American diet lacks fiber
May 21, 2010
by Erica Shaffer
CHICAGO — U.S. consumers aren’t getting enough fiber in their diets and may not be receptive to health claims about fiber enhanced products, according to recent research from Mintel International.
In a recent survey, one in three respondents said they considered their diets to be healthy, but only one in five said they actively look for and buy products with added health claims. According to Mintel, these results reveal that only a minority of consumers would be interested in fiber enhanced products with digestive claims.
The Mintel study found that 30% of respondents said they make it a point to eat fiber-rich foods, however other studies show that most Americans are failing to get the recommended daily fiber intake. According to Mintel, this may explain the 27% of respondents who associate food with added fiber with an unpleasant taste.
“Many people have negative perception about the taste of fiber,” said Molly Heyl-Rushmer, senior health and wellness analyst at Mintel. “The taste deters them from eating a fiber-added product that has numerous health benefits.”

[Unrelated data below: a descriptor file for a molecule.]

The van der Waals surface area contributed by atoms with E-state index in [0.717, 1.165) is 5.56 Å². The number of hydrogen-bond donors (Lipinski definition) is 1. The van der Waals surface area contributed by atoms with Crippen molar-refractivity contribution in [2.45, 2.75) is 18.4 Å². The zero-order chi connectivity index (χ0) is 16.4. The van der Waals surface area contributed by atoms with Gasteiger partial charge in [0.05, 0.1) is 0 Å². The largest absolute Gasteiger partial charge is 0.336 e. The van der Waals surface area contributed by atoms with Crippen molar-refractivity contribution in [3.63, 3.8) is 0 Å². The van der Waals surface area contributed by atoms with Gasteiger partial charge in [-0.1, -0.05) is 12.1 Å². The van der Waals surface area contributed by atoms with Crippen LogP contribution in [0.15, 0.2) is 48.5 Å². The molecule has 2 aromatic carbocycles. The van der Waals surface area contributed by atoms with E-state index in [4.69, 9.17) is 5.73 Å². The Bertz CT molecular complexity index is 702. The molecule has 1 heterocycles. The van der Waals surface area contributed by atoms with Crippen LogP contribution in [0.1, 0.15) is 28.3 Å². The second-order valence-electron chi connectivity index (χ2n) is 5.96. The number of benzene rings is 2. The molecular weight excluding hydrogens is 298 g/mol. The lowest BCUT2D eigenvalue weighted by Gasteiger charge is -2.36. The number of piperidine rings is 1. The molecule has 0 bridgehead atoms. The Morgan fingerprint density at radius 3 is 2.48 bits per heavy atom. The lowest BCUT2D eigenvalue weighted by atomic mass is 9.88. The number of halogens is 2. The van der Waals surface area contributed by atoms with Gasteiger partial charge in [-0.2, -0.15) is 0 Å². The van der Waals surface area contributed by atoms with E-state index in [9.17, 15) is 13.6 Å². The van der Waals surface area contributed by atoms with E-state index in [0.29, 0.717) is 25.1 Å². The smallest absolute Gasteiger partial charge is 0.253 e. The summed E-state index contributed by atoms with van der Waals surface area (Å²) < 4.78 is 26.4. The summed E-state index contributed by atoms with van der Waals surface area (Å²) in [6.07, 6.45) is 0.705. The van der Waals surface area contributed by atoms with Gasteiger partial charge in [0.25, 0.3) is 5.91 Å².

According to Mintel data, 22% of consumers don’t know enough about fiber to understand its importance to their health, and 37% believe supplements and food with added fiber are necessary because they don’t believe they can get enough fiber from regular foods. These findings are troubling given the numerous studies that have linked lack of fiber to various cancers, heart disease and diabetes.
“Consumers are more likely to report limiting sugar, fat, sodium and calorie intake than they are to eat naturally fiber-rich foods,” Ms. Heyl-Rushmer said. “Adults don’t fully understand the link between fiber and their health.”
The study also found that:
• Twenty-five per cent of respondents think fiber is only necessary for those suffering from irregularity or other digestive problems;
• Men are more likely than women to hold that belief; and
• Thirty per cent of men, compared to 23% of women, also believe supplements are just as effective as fiber-enriched foods.
“The way men view fiber is a considerable obstacle for marketers to overcome,” Ms. Heyl-Rushmer said. Using “macho” spokesmen in commercial advertising to poke fun at these beliefs and convince men they’re incorrect could be a successful marketing tool, she said.
To further dispel negative impressions, Ms. Heyl-Rushmer also recommended implementing money-back guaranteed and educational initiatives as well as informing consumers about the importance of fiber in their diet.